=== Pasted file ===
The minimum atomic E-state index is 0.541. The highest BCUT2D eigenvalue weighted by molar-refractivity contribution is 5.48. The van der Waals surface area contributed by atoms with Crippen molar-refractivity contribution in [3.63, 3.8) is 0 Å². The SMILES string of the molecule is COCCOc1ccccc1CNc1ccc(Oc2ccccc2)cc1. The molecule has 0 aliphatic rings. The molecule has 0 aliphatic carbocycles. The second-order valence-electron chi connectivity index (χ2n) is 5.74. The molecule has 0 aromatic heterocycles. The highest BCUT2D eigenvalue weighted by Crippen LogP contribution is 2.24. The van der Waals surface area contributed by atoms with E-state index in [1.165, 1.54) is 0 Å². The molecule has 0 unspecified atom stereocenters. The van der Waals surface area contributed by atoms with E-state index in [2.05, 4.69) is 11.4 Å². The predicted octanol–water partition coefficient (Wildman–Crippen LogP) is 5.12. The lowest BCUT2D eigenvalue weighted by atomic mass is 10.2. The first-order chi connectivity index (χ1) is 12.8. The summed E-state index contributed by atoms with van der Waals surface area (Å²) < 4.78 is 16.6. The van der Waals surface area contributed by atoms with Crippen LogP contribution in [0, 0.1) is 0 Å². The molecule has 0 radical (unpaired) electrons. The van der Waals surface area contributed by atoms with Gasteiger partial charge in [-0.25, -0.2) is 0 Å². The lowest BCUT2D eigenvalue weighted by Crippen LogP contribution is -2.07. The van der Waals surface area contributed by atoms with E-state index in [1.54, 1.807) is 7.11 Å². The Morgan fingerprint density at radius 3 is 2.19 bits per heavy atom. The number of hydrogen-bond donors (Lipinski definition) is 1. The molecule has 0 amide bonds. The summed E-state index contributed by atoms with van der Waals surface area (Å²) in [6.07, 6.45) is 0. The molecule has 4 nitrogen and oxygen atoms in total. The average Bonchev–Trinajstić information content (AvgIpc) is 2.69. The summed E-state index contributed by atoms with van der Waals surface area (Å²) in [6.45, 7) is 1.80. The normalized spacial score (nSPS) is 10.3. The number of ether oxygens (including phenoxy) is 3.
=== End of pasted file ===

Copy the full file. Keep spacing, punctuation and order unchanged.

The minimum atomic E-state index is 0.541. The highest BCUT2D eigenvalue weighted by molar-refractivity contribution is 5.48. The van der Waals surface area contributed by atoms with Crippen molar-refractivity contribution in [3.63, 3.8) is 0 Å². The SMILES string of the molecule is COCCOc1ccccc1CNc1ccc(Oc2ccccc2)cc1. The molecule has 0 aliphatic rings. The molecule has 0 aliphatic carbocycles. The second-order valence-electron chi connectivity index (χ2n) is 5.74. The molecule has 0 aromatic heterocycles. The highest BCUT2D eigenvalue weighted by Crippen LogP contribution is 2.24. The van der Waals surface area contributed by atoms with E-state index in [1.165, 1.54) is 0 Å². The molecule has 0 unspecified atom stereocenters. The van der Waals surface area contributed by atoms with E-state index in [2.05, 4.69) is 11.4 Å². The predicted octanol–water partition coefficient (Wildman–Crippen LogP) is 5.12. The lowest BCUT2D eigenvalue weighted by atomic mass is 10.2. The first-order chi connectivity index (χ1) is 12.8. The summed E-state index contributed by atoms with van der Waals surface area (Å²) < 4.78 is 16.6. The van der Waals surface area contributed by atoms with Crippen LogP contribution in [0, 0.1) is 0 Å². The molecule has 0 radical (unpaired) electrons. The van der Waals surface area contributed by atoms with Gasteiger partial charge in [-0.25, -0.2) is 0 Å². The lowest BCUT2D eigenvalue weighted by Crippen LogP contribution is -2.07. The van der Waals surface area contributed by atoms with E-state index in [1.54, 1.807) is 7.11 Å². The Morgan fingerprint density at radius 3 is 2.19 bits per heavy atom. The number of hydrogen-bond donors (Lipinski definition) is 1. The molecule has 0 amide bonds. The summed E-state index contributed by atoms with van der Waals surface area (Å²) in [6.07, 6.45) is 0. The molecule has 4 nitrogen and oxygen atoms in total. The average Bonchev–Trinajstić information content (AvgIpc) is 2.69. The summed E-state index contributed by atoms with van der Waals surface area (Å²) in [6.45, 7) is 1.80. The normalized spacial score (nSPS) is 10.3. The number of ether oxygens (including phenoxy) is 3.